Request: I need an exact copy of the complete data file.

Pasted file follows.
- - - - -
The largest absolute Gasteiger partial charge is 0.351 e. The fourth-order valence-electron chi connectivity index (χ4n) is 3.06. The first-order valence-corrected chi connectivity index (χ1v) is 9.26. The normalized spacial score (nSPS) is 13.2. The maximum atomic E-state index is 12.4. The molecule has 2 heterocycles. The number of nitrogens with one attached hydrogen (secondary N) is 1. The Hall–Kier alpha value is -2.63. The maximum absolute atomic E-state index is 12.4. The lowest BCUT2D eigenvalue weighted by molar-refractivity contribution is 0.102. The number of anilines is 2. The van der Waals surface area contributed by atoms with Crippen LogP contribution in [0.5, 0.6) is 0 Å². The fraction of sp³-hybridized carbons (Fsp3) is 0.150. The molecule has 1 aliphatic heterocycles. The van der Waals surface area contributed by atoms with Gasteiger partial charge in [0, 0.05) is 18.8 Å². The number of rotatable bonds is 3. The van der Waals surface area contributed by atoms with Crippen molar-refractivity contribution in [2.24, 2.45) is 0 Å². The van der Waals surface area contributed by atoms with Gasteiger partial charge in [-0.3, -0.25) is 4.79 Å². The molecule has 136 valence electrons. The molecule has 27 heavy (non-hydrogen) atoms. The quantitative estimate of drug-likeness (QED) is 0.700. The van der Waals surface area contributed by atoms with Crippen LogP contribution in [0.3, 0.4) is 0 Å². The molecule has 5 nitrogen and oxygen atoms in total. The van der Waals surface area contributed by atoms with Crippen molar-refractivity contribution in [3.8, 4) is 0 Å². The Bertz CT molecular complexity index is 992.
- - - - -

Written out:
The largest absolute Gasteiger partial charge is 0.351 e. The fourth-order valence-electron chi connectivity index (χ4n) is 3.06. The first-order valence-corrected chi connectivity index (χ1v) is 9.26. The normalized spacial score (nSPS) is 13.2. The maximum atomic E-state index is 12.4. The molecule has 2 heterocycles. The number of nitrogens with one attached hydrogen (secondary N) is 1. The Hall–Kier alpha value is -2.63. The maximum absolute atomic E-state index is 12.4. The lowest BCUT2D eigenvalue weighted by molar-refractivity contribution is 0.102. The number of anilines is 2. The van der Waals surface area contributed by atoms with Crippen LogP contribution in [0.5, 0.6) is 0 Å². The fraction of sp³-hybridized carbons (Fsp3) is 0.150. The molecule has 1 aliphatic heterocycles. The van der Waals surface area contributed by atoms with Gasteiger partial charge in [0, 0.05) is 18.8 Å². The number of rotatable bonds is 3. The van der Waals surface area contributed by atoms with Crippen molar-refractivity contribution in [2.24, 2.45) is 0 Å². The van der Waals surface area contributed by atoms with Gasteiger partial charge in [-0.3, -0.25) is 4.79 Å². The molecule has 136 valence electrons. The molecule has 27 heavy (non-hydrogen) atoms. The quantitative estimate of drug-likeness (QED) is 0.700. The van der Waals surface area contributed by atoms with Crippen LogP contribution in [0.3, 0.4) is 0 Å². The molecule has 5 nitrogen and oxygen atoms in total. The van der Waals surface area contributed by atoms with Crippen molar-refractivity contribution in [3.8, 4) is 0 Å². The Bertz CT molecular complexity index is 992.